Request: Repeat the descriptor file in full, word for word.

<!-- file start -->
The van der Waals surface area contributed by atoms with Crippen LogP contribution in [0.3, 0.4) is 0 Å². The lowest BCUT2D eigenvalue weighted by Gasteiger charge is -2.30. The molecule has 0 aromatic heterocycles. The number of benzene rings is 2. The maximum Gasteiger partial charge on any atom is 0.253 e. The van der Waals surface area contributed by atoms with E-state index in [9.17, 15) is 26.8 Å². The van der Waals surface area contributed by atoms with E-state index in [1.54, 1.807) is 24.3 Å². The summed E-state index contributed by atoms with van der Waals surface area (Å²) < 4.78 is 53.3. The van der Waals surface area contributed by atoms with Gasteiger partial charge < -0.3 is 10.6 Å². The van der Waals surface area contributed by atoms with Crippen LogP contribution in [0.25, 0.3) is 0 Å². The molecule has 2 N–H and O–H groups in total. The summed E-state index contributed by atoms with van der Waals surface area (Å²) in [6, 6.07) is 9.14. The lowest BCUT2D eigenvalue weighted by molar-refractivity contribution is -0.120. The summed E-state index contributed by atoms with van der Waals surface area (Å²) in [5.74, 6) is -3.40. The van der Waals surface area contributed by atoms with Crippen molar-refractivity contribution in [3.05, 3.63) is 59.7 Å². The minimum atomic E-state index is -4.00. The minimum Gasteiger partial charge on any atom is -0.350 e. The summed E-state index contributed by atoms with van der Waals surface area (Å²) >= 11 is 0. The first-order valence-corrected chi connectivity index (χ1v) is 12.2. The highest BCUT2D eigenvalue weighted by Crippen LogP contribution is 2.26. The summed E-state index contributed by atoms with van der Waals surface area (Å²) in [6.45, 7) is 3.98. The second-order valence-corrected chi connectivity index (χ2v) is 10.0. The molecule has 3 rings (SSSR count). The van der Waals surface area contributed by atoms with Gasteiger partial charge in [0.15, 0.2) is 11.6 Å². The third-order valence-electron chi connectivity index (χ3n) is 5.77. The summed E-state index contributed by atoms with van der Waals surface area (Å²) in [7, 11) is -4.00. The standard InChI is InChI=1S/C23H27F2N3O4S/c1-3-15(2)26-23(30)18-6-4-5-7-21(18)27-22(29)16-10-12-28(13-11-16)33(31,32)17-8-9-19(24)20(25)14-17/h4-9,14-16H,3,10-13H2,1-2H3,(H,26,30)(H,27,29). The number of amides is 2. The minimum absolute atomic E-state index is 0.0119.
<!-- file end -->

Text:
The van der Waals surface area contributed by atoms with Crippen LogP contribution in [0.3, 0.4) is 0 Å². The lowest BCUT2D eigenvalue weighted by Gasteiger charge is -2.30. The molecule has 0 aromatic heterocycles. The number of benzene rings is 2. The maximum Gasteiger partial charge on any atom is 0.253 e. The van der Waals surface area contributed by atoms with E-state index in [9.17, 15) is 26.8 Å². The van der Waals surface area contributed by atoms with E-state index in [1.54, 1.807) is 24.3 Å². The summed E-state index contributed by atoms with van der Waals surface area (Å²) < 4.78 is 53.3. The van der Waals surface area contributed by atoms with Gasteiger partial charge < -0.3 is 10.6 Å². The van der Waals surface area contributed by atoms with Crippen LogP contribution in [0.25, 0.3) is 0 Å². The molecule has 2 N–H and O–H groups in total. The summed E-state index contributed by atoms with van der Waals surface area (Å²) in [6, 6.07) is 9.14. The lowest BCUT2D eigenvalue weighted by molar-refractivity contribution is -0.120. The summed E-state index contributed by atoms with van der Waals surface area (Å²) in [5.74, 6) is -3.40. The van der Waals surface area contributed by atoms with Crippen molar-refractivity contribution in [3.05, 3.63) is 59.7 Å². The minimum atomic E-state index is -4.00. The minimum Gasteiger partial charge on any atom is -0.350 e. The summed E-state index contributed by atoms with van der Waals surface area (Å²) >= 11 is 0. The first-order valence-corrected chi connectivity index (χ1v) is 12.2. The highest BCUT2D eigenvalue weighted by Crippen LogP contribution is 2.26. The summed E-state index contributed by atoms with van der Waals surface area (Å²) in [6.45, 7) is 3.98. The second-order valence-corrected chi connectivity index (χ2v) is 10.0. The molecule has 3 rings (SSSR count). The van der Waals surface area contributed by atoms with Gasteiger partial charge in [0.15, 0.2) is 11.6 Å². The third-order valence-electron chi connectivity index (χ3n) is 5.77. The summed E-state index contributed by atoms with van der Waals surface area (Å²) in [7, 11) is -4.00. The standard InChI is InChI=1S/C23H27F2N3O4S/c1-3-15(2)26-23(30)18-6-4-5-7-21(18)27-22(29)16-10-12-28(13-11-16)33(31,32)17-8-9-19(24)20(25)14-17/h4-9,14-16H,3,10-13H2,1-2H3,(H,26,30)(H,27,29). The number of amides is 2. The minimum absolute atomic E-state index is 0.0119.